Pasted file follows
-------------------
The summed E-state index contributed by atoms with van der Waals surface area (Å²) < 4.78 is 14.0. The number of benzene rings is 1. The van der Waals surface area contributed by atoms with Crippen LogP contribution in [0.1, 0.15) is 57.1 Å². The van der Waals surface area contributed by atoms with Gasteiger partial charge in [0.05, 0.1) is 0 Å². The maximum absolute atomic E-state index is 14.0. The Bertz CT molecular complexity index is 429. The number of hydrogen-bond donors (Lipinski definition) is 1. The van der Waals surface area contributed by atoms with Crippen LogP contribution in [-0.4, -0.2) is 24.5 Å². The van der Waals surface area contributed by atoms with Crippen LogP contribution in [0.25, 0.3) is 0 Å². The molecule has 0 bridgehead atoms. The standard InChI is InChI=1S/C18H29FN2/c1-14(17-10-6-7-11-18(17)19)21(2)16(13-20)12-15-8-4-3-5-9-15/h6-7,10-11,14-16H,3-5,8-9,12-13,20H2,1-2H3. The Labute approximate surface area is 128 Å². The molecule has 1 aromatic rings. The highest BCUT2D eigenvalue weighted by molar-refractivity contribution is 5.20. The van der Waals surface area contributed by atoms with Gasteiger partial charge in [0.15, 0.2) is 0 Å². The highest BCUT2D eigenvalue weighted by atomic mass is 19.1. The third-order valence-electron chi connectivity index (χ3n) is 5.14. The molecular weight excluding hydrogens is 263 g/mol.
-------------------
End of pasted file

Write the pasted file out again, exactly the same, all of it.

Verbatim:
The summed E-state index contributed by atoms with van der Waals surface area (Å²) < 4.78 is 14.0. The number of benzene rings is 1. The van der Waals surface area contributed by atoms with Crippen LogP contribution in [0.1, 0.15) is 57.1 Å². The van der Waals surface area contributed by atoms with Gasteiger partial charge in [0.05, 0.1) is 0 Å². The maximum absolute atomic E-state index is 14.0. The Bertz CT molecular complexity index is 429. The number of hydrogen-bond donors (Lipinski definition) is 1. The van der Waals surface area contributed by atoms with Crippen LogP contribution in [-0.4, -0.2) is 24.5 Å². The van der Waals surface area contributed by atoms with Crippen LogP contribution in [0.25, 0.3) is 0 Å². The molecule has 0 bridgehead atoms. The standard InChI is InChI=1S/C18H29FN2/c1-14(17-10-6-7-11-18(17)19)21(2)16(13-20)12-15-8-4-3-5-9-15/h6-7,10-11,14-16H,3-5,8-9,12-13,20H2,1-2H3. The Labute approximate surface area is 128 Å². The molecule has 1 aromatic rings. The highest BCUT2D eigenvalue weighted by molar-refractivity contribution is 5.20. The van der Waals surface area contributed by atoms with Gasteiger partial charge in [0.15, 0.2) is 0 Å². The highest BCUT2D eigenvalue weighted by atomic mass is 19.1. The third-order valence-electron chi connectivity index (χ3n) is 5.14. The molecular weight excluding hydrogens is 263 g/mol.